The blue-tinted “Big Lex”, an adaptation of the oil painting of the famous racehorse “Lexington” by the equine artist Edward Troye, to represent Bluegrass Country.
Living with Horses represents a day-long stream of panels, a mini conference within a conference, co-organized by Gala Argent and Angela Hofstetter. Also in its 4th iteration, the Living with Horses explored the roles horses play in human lives and the impact of those roles on both humans and horses. Equine History members presented in several panels and enjoyed hearing new and exciting research in the field to follow!
Lucy Rees, “Synchrony, Conflict, and the Human-Horse Relationship” (keynote)
As an equine ethologist, writer and horse trainer, Lucy has studied wild and feral horses in Wales, Spain and Uruguay for decades. Her 2017 book, Horses in Company, challenges commonly held conceptions of equine dominance hierarchies—not observed in horses living outside of stables and human handling—which form the basis of many schools of horsemanship.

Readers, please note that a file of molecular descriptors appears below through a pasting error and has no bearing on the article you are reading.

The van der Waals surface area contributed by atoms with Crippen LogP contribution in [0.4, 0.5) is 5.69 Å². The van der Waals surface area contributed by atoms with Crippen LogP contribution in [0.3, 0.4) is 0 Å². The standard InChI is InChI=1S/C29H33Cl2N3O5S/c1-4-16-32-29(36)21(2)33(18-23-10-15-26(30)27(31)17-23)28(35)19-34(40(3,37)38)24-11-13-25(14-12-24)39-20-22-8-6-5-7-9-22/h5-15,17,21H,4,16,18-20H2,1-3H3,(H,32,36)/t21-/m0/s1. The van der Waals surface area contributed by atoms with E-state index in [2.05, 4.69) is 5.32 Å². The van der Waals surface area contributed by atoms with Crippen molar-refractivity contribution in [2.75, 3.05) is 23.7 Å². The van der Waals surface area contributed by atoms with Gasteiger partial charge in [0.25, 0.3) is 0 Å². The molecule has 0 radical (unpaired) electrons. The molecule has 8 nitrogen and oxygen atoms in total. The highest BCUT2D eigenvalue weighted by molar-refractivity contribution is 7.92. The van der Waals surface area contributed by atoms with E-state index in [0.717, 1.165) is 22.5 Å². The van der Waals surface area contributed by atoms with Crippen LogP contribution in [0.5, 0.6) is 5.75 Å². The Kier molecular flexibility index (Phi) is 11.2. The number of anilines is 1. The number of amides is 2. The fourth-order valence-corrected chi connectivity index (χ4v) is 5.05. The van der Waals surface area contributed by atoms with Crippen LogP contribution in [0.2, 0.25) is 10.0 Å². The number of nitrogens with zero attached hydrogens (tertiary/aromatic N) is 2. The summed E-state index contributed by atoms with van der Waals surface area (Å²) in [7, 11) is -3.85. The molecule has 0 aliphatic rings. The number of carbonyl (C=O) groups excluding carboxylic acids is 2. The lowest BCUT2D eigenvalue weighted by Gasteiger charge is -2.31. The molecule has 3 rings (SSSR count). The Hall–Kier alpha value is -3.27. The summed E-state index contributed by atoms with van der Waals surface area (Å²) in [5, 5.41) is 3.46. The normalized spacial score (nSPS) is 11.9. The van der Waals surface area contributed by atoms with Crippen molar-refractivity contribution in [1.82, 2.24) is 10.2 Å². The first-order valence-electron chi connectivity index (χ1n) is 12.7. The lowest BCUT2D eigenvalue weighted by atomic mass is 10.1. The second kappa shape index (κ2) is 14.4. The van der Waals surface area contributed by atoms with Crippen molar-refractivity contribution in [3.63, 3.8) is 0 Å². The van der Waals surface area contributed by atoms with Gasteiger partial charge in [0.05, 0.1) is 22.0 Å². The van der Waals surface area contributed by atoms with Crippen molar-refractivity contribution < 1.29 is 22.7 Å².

HORSES IN HISTORY
Chimera or Centaur; or, Discourses of Modernity and the History of Breeding Practice, Kristen Guest & Monica Mattfeld
The Rise and Fall of the Atlanta Mule Market and the Cultural Work of Nostalgia for Mules in Georgia and the South, Brett Mizelle
The Farrier of Monticello: How Horse Husbandry Reflects Republican Virtue, Christian Y. Krueger
HORSES AND HUMANS, LIVING TOGETHER
Knowing Horses as Natural Beings and Social and Cultural Becomings; A Prerequisite to Understanding How to Live Better with Horses, Anita Maurstad
Equestrian Art as a Practice of the Self-With-Others, Stephen Smith
The Eroika Project: Classical Equitation, Trauma, and Horse-Human Bond, Angela Hofstetter
HORSES AND HUMANS SHARING CULTURE
From Commodity to Relic: Locating the Sumbawa Horse in Modern Indonesia, Michael Kirkpatrick Miller
Zydeco Beats and Dancing Horses: Music, Identity, and Non-Human Actors at Creole Trail Rides in Southwest Louisiana, Gwendolen von Einsiedel